How to Read, Write, and Think

The Lost Tools of Writing teaches the Deep Logic of every subject.

You can see this if you watch how it teaches students to reason through an essay.

I have always tried to emphasize how the essay question should come from the student and that it doesn’t really have to be all that brilliant a question. The topics themselves will drive the students into the heart of the text or event, especially when they start making comparisons or looking at circumstances.

So let’s say you are reading Julius Caesar and you need some essay topics. Pick ANY character in the play and ANY action that character did and ask: Should he have done that?

Examples from Shakespeare’s Julius Caesar (which I refer to because you can get it online for nothing, it’s Shakespeare’s shortest play, and it is sitting beside me):

                Act I, Scene 1, line 1: Should Flavius have told the common people to go home?

                II, 2, 2: Should Caesar have paid any attention to Calpurnia’s dream?

                III, 3, 3: Should Cinna have “wandered forth of doors”?

                IV, 3, 4 (no scene 4 in Act 4): Should Lepidus have consented to his brother’s death?

                V, 5, 5 Should Clitus have heeded Brutus?

You can see that I have arbitrarily chosen to ask questions about whoever was acting in a given scene. But I guarantee you, if you use the topics of invention to think about each question, you will

  1. Teach your student to read better
  2. Teach your student to write better
  3. Teach your student to think better
  4. Guide your student into the heart of any text you are reading.


LTW liberates teachers from the oppressions of the curriculum. It provides tools that you can learn how to use on your own. But you must not worry about coming up with “good enough” questions.

The depth of insight arises naturally out of a mind that is activated and trained. Be careful not to ask your student to do something he doesn’t have the training or experience to do. Under those circumstances you run the risk of producing a student that simply wants to please the teacher instead of learning how to think independently.

In short, don’t worry too much about the issue question or the “so what.” Those will arise from the thought your student practices using the invention topics.


8 Responses

  1. I am homeschooling and very excited about the potential I see in LTW. I have also taught writing to homeschoolers for several years with Pudewa’s materials. At what point should I get LTW? It sounds like teacher prep that could be applied early on, even if the program is geared toward older students. My oldest is in first grade. LTW will be a substantial chunk of our educational materials budget, so I’m wondering when it would be most beneficial to take the plunge and just get it.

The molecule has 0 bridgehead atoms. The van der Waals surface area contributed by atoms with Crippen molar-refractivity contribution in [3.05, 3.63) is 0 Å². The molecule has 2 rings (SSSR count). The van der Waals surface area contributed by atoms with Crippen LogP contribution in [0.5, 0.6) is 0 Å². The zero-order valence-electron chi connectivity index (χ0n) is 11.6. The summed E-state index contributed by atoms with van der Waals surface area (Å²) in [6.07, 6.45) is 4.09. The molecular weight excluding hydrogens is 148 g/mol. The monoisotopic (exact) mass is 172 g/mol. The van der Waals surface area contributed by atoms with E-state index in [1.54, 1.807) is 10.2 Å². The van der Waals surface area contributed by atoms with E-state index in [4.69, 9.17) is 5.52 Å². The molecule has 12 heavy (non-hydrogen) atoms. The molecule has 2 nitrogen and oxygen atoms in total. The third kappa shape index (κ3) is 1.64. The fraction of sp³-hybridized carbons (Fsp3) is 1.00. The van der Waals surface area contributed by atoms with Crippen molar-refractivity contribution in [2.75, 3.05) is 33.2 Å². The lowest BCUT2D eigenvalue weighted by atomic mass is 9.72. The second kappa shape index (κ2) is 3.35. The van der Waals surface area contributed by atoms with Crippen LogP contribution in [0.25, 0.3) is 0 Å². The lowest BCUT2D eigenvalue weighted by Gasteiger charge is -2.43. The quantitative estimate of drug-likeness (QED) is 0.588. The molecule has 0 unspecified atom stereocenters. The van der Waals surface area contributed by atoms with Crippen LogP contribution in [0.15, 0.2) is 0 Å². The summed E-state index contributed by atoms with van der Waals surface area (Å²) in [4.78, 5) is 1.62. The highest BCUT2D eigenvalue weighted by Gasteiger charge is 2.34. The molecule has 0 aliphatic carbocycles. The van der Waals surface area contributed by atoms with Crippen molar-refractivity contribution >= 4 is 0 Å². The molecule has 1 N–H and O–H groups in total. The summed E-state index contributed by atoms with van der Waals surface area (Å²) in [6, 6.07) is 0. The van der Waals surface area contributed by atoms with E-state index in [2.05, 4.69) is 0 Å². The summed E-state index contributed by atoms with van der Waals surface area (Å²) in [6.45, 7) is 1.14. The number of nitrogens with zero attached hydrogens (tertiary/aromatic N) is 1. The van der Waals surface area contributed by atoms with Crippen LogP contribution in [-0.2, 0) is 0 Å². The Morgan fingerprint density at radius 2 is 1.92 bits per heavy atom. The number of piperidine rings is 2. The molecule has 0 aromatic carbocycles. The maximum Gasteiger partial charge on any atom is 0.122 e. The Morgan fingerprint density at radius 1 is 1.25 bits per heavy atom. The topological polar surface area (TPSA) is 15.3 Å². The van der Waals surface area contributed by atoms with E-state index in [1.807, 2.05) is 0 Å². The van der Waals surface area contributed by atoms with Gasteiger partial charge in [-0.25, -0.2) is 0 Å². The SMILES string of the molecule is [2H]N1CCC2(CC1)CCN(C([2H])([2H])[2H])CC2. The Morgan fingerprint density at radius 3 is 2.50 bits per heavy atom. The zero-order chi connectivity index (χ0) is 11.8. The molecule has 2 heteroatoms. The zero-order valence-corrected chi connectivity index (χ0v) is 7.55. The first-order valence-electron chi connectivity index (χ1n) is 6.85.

• Mystie,

      For you as a teacher and writer, LTW is worth getting from the beginning. You will be able to use elements in any situation where you want to think about something or discuss something. Literally.

      The program is geared to older students, however, so you won’t want to try to teach it in any formal way before around third grade – and then only slowly and concretely.

      I hope that helps.


  2. I have a question about a question, Andrew. (I’m considering purchasing LTW in the future for my homeschool and am trying to figure out the whole ‘should’ question thing through your blog and a few other users of LTW.)

    Yesterday, during an informal Current Events moment, my 11 yo and 9yo looked at a picture from the newspaper, one in which angry farmers in Belgium were spraying their fields with milk to protest against the EU for not providing tougher production quotas. I asked my children, “Should the farmers be dumping that milk in their fields?” Their answers were very revealing to me in as far as how they view the role of governments.

    As I read my question, it seems very much like Leslie’s question about the colonists dumping tea in the harbor…

    My 11yo might have been able to write out a short paragraph of two or three reasons explaining her answer. Would that have been sufficient for now?


    PS. I’m so very pleased with my Circe CDs.

  3. Have you studied the classic text of Sister Miriam Joseph called Shakespeare’s Use of the Arts of Language? If so, what are your thoughts about it?

    • Idler,

      We have used that in our apprenticeship and I love it as a museum piece of schemes and tropes along with fine explanations of the use and meaning of each device.

      The danger in a book like this, which caused I A Richards to denounce it, is that it can turn writing into an overly analytical exercise.

      But a right understanding of the stages of the trivium prevents that.

      So I love it, if it is used wisely – like any tool.


  4. I have my students thinking through the question, “Should the colonists have dumped the tea in Boston Harbor?” this weekend. I can’t wait until Monday. LToW has made my job as a teacher a joy every day.

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